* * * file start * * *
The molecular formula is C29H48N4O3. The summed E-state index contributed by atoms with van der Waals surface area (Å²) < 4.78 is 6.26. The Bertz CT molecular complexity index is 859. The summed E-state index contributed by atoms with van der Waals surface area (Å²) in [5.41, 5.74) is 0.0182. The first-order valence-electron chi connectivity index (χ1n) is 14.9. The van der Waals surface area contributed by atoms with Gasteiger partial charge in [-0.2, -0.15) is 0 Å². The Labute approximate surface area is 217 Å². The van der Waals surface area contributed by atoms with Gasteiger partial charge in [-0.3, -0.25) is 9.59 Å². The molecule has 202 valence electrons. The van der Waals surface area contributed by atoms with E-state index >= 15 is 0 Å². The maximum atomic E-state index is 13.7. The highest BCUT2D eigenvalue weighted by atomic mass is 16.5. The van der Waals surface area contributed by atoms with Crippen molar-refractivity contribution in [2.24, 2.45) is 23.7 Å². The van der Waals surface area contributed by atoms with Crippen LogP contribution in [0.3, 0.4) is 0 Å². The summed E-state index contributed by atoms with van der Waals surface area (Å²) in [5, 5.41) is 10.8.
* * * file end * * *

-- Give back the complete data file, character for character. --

The molecular formula is C29H48N4O3. The summed E-state index contributed by atoms with van der Waals surface area (Å²) < 4.78 is 6.26. The Bertz CT molecular complexity index is 859. The summed E-state index contributed by atoms with van der Waals surface area (Å²) in [5.41, 5.74) is 0.0182. The first-order valence-electron chi connectivity index (χ1n) is 14.9. The van der Waals surface area contributed by atoms with Gasteiger partial charge in [-0.2, -0.15) is 0 Å². The Labute approximate surface area is 217 Å². The van der Waals surface area contributed by atoms with Gasteiger partial charge in [-0.3, -0.25) is 9.59 Å². The molecule has 202 valence electrons. The van der Waals surface area contributed by atoms with E-state index >= 15 is 0 Å². The maximum atomic E-state index is 13.7. The highest BCUT2D eigenvalue weighted by atomic mass is 16.5. The van der Waals surface area contributed by atoms with Crippen molar-refractivity contribution in [2.24, 2.45) is 23.7 Å². The van der Waals surface area contributed by atoms with Crippen LogP contribution in [0.3, 0.4) is 0 Å². The summed E-state index contributed by atoms with van der Waals surface area (Å²) in [5, 5.41) is 10.8.